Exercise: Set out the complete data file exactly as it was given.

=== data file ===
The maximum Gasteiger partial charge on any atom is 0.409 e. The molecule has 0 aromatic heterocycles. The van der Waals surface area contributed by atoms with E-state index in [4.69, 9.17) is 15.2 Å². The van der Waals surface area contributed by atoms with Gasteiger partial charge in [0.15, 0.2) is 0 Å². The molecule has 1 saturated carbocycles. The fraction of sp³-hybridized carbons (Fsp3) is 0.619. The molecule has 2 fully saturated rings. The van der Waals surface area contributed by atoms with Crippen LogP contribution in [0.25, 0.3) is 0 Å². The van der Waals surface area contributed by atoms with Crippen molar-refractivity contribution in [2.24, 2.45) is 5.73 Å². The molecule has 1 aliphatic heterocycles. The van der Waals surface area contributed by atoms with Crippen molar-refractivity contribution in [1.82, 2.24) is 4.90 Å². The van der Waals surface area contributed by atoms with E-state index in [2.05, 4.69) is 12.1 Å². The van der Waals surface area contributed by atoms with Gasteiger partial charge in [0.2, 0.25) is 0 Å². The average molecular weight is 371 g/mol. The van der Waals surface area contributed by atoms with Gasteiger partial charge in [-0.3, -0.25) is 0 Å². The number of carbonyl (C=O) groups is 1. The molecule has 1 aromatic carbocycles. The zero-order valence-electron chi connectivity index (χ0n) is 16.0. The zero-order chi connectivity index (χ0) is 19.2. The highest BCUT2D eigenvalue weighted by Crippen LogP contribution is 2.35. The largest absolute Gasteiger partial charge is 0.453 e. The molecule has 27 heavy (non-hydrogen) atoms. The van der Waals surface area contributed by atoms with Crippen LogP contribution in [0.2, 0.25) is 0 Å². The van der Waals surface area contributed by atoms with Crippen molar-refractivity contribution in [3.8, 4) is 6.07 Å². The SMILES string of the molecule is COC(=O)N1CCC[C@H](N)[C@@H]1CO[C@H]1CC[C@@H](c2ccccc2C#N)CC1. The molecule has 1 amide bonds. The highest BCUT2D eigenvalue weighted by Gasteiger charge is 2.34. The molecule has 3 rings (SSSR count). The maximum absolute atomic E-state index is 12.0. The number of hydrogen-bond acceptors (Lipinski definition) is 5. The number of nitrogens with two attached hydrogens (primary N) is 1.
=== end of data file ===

The maximum Gasteiger partial charge on any atom is 0.409 e. The molecule has 0 aromatic heterocycles. The van der Waals surface area contributed by atoms with E-state index in [4.69, 9.17) is 15.2 Å². The van der Waals surface area contributed by atoms with Gasteiger partial charge in [0.15, 0.2) is 0 Å². The molecule has 1 saturated carbocycles. The fraction of sp³-hybridized carbons (Fsp3) is 0.619. The molecule has 2 fully saturated rings. The van der Waals surface area contributed by atoms with Crippen LogP contribution in [0.25, 0.3) is 0 Å². The van der Waals surface area contributed by atoms with Crippen molar-refractivity contribution in [2.24, 2.45) is 5.73 Å². The molecule has 1 aliphatic heterocycles. The van der Waals surface area contributed by atoms with Crippen molar-refractivity contribution in [1.82, 2.24) is 4.90 Å². The van der Waals surface area contributed by atoms with E-state index in [2.05, 4.69) is 12.1 Å². The van der Waals surface area contributed by atoms with Gasteiger partial charge in [0.2, 0.25) is 0 Å². The average molecular weight is 371 g/mol. The van der Waals surface area contributed by atoms with Gasteiger partial charge in [-0.3, -0.25) is 0 Å². The number of carbonyl (C=O) groups is 1. The molecule has 1 aromatic carbocycles. The zero-order valence-electron chi connectivity index (χ0n) is 16.0. The zero-order chi connectivity index (χ0) is 19.2. The highest BCUT2D eigenvalue weighted by Crippen LogP contribution is 2.35. The largest absolute Gasteiger partial charge is 0.453 e. The molecule has 27 heavy (non-hydrogen) atoms. The van der Waals surface area contributed by atoms with Crippen LogP contribution in [0.2, 0.25) is 0 Å². The van der Waals surface area contributed by atoms with Crippen molar-refractivity contribution in [3.8, 4) is 6.07 Å². The SMILES string of the molecule is COC(=O)N1CCC[C@H](N)[C@@H]1CO[C@H]1CC[C@@H](c2ccccc2C#N)CC1. The molecule has 1 amide bonds. The highest BCUT2D eigenvalue weighted by Gasteiger charge is 2.34. The molecule has 3 rings (SSSR count). The maximum absolute atomic E-state index is 12.0. The number of hydrogen-bond acceptors (Lipinski definition) is 5. The number of nitrogens with two attached hydrogens (primary N) is 1.